remove enough tissue to lift the breast. In these cases, the larger incision is necessary. 

The Concentric (doughnut) Breast Lift: 

For women with smaller and less severely drooping breasts, this procedure (which 

requires fewer incisions) may be possible. In some instances, the physician may 

administer a local anesthesia with a sedative instead of general anesthesia. 

Concentric circles (like a doughnut) around the areola are drawn and cut. The 

doughnut-shaped skin around the areola is removed and the nipple and areola 

repositioned higher. Then, the outer skin is stitched around the areola. Sometimes the 

skin that is sewn to the areola may wrinkle because there is more skin than needed. 

Often, the wrinkling will subside in just a few weeks to months after surgery as the 

skin envelope adapts to the new shape and weight of the tissues. 

If your surgeon does not think that this technique will produce the desired results, 

he/she may instead elect to make a cut that descends from the areola down to the 

bottom fold of the breast where it meets the chest. A strip of skin is removed along 

this cut and the two sides stitched together. Even with this additional vertical cut, 

these breast lift scars are less extensive than the more common anchor-shaped breast 

lift. 

Anchor-shaped Breast Lift: 

For women with larger or more severely drooping, sagging breasts, the anchor-shaped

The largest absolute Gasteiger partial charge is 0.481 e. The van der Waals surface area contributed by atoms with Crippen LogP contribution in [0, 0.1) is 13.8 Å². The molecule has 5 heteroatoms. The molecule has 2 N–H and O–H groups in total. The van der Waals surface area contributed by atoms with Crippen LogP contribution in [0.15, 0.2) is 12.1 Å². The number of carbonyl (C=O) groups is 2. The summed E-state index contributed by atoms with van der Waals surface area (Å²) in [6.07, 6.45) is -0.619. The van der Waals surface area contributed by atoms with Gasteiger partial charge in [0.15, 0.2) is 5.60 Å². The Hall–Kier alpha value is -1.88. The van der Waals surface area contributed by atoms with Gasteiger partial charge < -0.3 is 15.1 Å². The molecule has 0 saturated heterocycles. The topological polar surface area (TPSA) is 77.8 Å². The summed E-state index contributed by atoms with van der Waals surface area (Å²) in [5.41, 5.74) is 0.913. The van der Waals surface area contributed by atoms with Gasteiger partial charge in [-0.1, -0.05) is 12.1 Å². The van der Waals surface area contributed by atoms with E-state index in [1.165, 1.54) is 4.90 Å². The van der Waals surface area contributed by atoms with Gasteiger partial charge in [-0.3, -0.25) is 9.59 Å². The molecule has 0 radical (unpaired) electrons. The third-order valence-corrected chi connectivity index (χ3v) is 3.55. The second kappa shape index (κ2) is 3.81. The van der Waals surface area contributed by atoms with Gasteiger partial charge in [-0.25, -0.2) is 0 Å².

breast lift surgery is more effective. 

The physician will draw a key-hole shape above the nipple and areola. At the bottom 

of the key-hole, he/she will draw an anchor shape from the right to the left side of the 

breast. 

The skin in the (upper cross-hatched) area of the "anchor" will be removed along with 

some excess breast tissue. The nipple and areola are moved up to the (lower cross- 

hatched) "key-hole," then the skin is sutured around the areola, vertically down to the 

chest, and side to side along the newly-created bottom fold of the breast 

How long does the breast lift procedure take? 

Breast lift surgery usually takes about one to three hours to complete. The length of 

the procedure varies according to the technique used. 

Do I have to stay in the hospital? 

Usually, breast lift surgery is performed in a surgical suite on an outpatient basis, so